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GSBS 6040 Human Resource Management
PBL Exercise 2 – Ethical and Professional HRM
There is a great deal of agreement that ‘organisations’ and their managers should behave ‘ethically’ towards employees.
Some say managers should behave ethically because it’s the right thing to do, and it has the added benefit of building employee commitment, improving their performance, and thereby contributing to organisational success. Conservative, pro-business advocates, more interested in the bottom line, also argue for ethical behaviour, but on the simple grounds that it is good for business:
The business that treats its customers contemptuously, or its staff unjustly, or its suppliers dishonestly, will often find them hard to retain. In a free market, the most productive staff, the finest suppliers and the cheapest and most flexible sources of finance can do better than to stay with a business that cheats or treats them unfairly … In the long run, unethical business is less likely to succeed (Sternberg, 2000:19).
It is possible that both views are wrong. Lafer finds it striking [notable] that these two groups “share this central conviction: that the drive to maximize long-term profits naturally overlaps with the imperative to treat employees justly. … [This shared conviction, he says] begs for explanation, because … it is so palpably at odds with evidence from the business world” (Lafer 2005:288).
In other words, Lafer says that while the ‘rhetoric’ in business and management is frequently about how it’s in everyone’s interests for employees to be treated fairly and equitably, there are a wealth of examples to show that many organisations survive and actually prosper while treating their employees very poorly.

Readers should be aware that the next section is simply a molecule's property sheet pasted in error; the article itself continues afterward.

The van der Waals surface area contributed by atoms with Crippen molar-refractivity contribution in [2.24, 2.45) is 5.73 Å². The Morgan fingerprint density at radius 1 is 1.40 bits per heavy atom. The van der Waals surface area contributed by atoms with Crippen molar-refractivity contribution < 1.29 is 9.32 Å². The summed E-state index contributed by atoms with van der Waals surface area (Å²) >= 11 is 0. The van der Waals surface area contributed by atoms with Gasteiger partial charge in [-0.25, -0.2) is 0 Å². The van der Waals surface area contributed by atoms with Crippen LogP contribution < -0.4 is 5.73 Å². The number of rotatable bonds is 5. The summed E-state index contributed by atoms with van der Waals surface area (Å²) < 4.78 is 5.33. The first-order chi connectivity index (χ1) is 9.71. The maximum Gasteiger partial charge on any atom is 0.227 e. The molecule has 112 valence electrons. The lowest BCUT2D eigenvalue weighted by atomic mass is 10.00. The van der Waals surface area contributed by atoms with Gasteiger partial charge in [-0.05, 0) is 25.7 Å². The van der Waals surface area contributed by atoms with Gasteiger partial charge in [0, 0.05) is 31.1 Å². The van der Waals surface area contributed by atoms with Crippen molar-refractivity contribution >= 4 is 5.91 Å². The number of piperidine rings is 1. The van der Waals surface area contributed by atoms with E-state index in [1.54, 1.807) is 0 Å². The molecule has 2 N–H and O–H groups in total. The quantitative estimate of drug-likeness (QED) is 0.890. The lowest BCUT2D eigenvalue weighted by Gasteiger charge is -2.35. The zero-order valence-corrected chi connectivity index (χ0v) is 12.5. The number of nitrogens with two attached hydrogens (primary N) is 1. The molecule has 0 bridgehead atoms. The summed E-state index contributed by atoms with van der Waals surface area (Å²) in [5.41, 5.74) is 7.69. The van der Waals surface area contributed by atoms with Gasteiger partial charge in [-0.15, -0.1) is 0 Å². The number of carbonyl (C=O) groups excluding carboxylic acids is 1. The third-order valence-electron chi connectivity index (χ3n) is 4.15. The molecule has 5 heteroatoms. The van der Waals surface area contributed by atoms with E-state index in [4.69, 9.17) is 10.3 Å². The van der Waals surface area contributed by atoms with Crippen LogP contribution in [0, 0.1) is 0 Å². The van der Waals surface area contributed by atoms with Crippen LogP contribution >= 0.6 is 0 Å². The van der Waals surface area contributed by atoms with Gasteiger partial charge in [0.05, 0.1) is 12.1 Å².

Can the interest of employees and the interests of business really coincide? What happens when they are in conflict? And what should HR managers do when this happens?
Suggested References:
Lafer, G (2005) The critical failure of workplace ethics, in Budd, J and Scoville, J (eds), The Ethics of Human Resources and Industrial Relations, Illinois, Labor and Employment Relations Association, pp. 273-297
Lowry, D (2006) HR Managers as Ethical Decision-makers, Asia-Pacific Journal of Human Resources, 44(2):171-193
Sternberg, E (2000) Just Business: Business Ethics in Action, 2nd edition, New York, Oxford University Press
Winstanley, D and Woodall, J (2000). The ethical dimension of human resource management, Human Resource Management Journal 10(2): 5-20